Tell Us How Your Ex Won You Back

Paul Simon may say there are 50 Ways To Leave Your Lover, but I bet we can come up with 100 ways to pick up the pieces. Before you go anywhere else on the web today, tell us how great customer service won you back (or how you saved the day when your customer wanted to break up). Your 100+ comments on my last post shared your wisdom with thousands of people; let’s do it again. I can’t wait to read what you have to say.

Keep it rocking,

Dave

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Dave Navarro is all about helping you get more done faster. Pick up your free “More Time” kit at your30hourday.com.

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Comments

  1. says

    Brutal, unfettered honesty in tandem with free stuff. That’s my solution. As in:

    “I’m really sorry I screwed up. I don’t have much of an excuse for it but my gerbil died and honestly, I’m handling it like a three-year-old who lost his blankie. Let me give you something free to assuage my guilt.”

    (In the interests of full disclosure, my gerbil did not die. I’ve never had a gerbil. If you wish, feel free to send a donation in lieu of flowers anyway.)

  2. says

    Thanks, that was a great article. Keeping your customers needs in mind is important, and sometimes hard to do when you know that they aren’t factually correct :)

  3. says

    Awesome reminders! I don’t know a freelancer who hasn’t made one of those mistakes at least once.

    Sometimes it is best pull out the hand written cards and do some old fashioned communicating. You’d be amazed at what it can do for your business.

  4. says

    Great article, and good points to keep in mind, not only after the fact but while building a customer base as well!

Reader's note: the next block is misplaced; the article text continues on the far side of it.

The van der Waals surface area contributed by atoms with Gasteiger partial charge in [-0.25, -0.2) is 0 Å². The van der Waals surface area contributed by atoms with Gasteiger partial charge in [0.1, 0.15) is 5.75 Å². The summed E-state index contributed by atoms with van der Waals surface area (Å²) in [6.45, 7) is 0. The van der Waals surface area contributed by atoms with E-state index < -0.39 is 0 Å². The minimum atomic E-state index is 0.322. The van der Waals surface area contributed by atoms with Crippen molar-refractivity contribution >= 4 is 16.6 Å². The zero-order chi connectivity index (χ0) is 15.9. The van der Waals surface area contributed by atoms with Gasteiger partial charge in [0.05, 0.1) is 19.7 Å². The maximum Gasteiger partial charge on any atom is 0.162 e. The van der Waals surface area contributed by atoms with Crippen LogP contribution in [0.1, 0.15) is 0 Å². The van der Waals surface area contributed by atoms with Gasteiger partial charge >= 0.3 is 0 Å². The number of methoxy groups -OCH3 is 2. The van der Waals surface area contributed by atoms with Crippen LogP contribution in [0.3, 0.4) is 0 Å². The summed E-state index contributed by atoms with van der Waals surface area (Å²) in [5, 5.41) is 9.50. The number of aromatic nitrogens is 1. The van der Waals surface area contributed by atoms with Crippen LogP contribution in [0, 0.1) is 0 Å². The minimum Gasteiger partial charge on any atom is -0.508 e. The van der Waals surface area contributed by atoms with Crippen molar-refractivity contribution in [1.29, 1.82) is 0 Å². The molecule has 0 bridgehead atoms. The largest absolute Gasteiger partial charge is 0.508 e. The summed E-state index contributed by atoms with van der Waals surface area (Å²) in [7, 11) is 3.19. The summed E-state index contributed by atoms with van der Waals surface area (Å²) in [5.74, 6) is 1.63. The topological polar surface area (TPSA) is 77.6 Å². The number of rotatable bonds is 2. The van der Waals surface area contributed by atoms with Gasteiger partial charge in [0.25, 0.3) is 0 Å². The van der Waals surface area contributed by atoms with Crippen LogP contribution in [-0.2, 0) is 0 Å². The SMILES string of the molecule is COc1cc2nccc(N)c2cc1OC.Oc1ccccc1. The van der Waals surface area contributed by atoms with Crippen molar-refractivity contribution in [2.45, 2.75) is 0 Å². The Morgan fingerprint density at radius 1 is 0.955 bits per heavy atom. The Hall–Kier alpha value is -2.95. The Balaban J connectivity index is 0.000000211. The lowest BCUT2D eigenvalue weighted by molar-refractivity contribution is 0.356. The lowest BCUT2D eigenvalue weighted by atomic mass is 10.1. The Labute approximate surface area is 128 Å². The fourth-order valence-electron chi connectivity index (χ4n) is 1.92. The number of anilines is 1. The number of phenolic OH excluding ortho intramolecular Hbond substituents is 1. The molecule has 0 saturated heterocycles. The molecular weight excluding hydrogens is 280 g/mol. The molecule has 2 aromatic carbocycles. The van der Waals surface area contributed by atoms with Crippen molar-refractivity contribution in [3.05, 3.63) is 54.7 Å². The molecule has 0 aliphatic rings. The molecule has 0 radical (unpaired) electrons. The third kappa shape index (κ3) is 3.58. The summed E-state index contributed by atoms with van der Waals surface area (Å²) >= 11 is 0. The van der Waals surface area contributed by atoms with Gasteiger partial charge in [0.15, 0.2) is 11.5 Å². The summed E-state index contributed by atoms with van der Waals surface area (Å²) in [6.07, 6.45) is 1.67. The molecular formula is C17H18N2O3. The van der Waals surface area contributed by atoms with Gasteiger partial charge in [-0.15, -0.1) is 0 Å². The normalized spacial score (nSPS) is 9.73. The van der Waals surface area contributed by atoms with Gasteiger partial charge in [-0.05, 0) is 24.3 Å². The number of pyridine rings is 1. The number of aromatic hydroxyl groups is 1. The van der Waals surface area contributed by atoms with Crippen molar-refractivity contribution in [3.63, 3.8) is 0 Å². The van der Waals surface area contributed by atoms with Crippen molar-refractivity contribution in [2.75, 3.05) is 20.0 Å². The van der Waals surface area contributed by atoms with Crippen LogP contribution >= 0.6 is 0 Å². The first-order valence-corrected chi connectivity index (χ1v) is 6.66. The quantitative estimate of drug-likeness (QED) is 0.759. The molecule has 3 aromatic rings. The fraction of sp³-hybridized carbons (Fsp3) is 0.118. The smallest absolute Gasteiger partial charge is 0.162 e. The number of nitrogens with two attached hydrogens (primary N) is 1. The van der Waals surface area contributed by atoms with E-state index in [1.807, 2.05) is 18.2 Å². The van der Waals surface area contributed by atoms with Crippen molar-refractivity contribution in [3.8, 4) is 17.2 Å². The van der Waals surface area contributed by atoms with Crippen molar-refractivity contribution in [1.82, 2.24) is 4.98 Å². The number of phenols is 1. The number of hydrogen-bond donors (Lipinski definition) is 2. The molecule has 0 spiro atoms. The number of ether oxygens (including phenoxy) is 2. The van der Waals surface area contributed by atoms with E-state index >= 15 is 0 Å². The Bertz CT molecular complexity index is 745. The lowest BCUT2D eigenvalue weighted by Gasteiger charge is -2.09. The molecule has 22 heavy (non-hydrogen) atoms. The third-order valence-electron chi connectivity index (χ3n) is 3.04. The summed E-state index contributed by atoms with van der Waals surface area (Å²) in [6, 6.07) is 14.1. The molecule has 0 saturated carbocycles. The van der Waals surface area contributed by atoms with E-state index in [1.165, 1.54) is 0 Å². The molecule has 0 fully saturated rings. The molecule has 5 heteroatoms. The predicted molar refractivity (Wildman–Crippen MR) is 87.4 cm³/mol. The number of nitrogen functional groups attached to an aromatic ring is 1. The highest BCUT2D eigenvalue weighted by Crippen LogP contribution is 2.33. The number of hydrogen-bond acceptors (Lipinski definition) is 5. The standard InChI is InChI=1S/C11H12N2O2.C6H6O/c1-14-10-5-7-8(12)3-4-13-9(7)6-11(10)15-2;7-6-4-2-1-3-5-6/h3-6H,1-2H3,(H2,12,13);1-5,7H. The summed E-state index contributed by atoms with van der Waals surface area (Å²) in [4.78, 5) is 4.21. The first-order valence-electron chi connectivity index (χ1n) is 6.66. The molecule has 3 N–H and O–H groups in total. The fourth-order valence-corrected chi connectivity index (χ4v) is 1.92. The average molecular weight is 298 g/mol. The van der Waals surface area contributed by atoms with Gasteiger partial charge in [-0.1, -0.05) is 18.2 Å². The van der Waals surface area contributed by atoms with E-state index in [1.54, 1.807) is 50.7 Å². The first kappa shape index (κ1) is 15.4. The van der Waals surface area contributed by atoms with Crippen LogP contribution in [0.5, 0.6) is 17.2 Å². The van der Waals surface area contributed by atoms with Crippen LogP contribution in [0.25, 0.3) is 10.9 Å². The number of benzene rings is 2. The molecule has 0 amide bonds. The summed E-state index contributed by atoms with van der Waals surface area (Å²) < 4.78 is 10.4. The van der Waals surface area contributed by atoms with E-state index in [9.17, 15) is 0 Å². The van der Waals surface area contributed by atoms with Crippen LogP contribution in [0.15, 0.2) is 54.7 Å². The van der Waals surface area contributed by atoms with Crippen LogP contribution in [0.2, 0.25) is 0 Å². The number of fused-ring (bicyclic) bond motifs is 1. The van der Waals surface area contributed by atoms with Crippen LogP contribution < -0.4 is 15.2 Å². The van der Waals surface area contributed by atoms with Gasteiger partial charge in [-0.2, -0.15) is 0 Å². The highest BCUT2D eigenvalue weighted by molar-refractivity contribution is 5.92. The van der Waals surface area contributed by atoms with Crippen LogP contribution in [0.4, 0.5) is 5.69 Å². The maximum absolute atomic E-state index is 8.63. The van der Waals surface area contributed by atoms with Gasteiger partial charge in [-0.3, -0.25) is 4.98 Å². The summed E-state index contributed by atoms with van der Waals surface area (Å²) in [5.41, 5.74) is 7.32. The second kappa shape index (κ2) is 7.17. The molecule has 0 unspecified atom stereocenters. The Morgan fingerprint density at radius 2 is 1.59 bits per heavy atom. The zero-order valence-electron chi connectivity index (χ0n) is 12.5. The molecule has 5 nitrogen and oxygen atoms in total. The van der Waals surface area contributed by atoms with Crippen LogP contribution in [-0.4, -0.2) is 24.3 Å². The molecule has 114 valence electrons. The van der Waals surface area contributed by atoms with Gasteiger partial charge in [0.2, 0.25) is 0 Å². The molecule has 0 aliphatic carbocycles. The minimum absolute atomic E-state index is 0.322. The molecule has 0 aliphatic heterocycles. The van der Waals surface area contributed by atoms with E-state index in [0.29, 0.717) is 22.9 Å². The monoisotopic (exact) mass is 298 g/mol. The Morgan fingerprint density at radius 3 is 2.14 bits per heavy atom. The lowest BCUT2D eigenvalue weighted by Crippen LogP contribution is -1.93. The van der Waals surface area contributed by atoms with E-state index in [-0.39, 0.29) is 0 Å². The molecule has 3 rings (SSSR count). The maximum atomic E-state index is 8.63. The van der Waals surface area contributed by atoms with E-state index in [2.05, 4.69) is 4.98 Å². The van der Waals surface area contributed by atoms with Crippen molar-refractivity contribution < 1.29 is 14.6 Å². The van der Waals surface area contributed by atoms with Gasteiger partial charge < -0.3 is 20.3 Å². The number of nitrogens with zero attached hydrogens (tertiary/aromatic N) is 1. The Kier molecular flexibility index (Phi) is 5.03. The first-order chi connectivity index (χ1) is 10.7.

How to get an ex-customer back? Perhaps by making them feel as they did when your relationship was great. If they felt supported and content, perhaps try to get them to feel that way again with you. HTH,
    Cheers,
    Laura Gagnon

  5. says

    Great article

    I want to add an 8th one but am having a blockage in my whitty gland. Something about “The distance between us has grown to great”.

    We have had problems here and there with less (or un) structured long distance clients. With no formal process, things flow and change quickly, and if you are not there to perceive it, a disconnect happens. With good project managers on both ends, it is rarely an issue. But it has happened when the key communicators got too busy or stepped out entirely.

  6. says

    LOL! This is great – you rock Dave! I almost broke up with a contractor once after a job wasn’t done right and I ended up doing all of the work myself and being late on the project. Instead, an absolute acceptance on his part of what went wrong – without any excuses or justification – saved the relationship and we are still happily together today :)

  7. says

    Shane –
    “Long Distance Relationships Don’t Work For Me”

    Christine –
    Thanks, I worked hard on this one … only to find out Digg blocked it because Jon had a high-digg article a few days before me. Curse you Digg Algorithms!!!!!

    Glad to hear things worked out for you and yours :-)

  8. says

    if i could have left my web developer/designer last week, i would have. zero communication on their part created on unhappy client. can you hear me? i now am the squeaky wheel. and it was totally unavoidable, if my PM would have simply kept me in the loop. not only did being left in the dark make me angry, it let me know that my schedule wasn’t important to them and lastly, that i was one of the herd. or flock, depending on your animal of choice. as someone who is about to launch her own company, i refuse to baaah or mooo and as a result, my customers will never have to either. communication people! it’s just that simple. even if you only say, ‘i don’t know’, it’s better than leaving someone in the dark.

  9. says

    Enjoued all the comments. We are a small company-me the old father and grandfather and my daughter developing a semi strong company in chimney sweep and air duct cleaning et al. My sincere thanks for the help with customers which we are all working hard on. Thanks again, Russ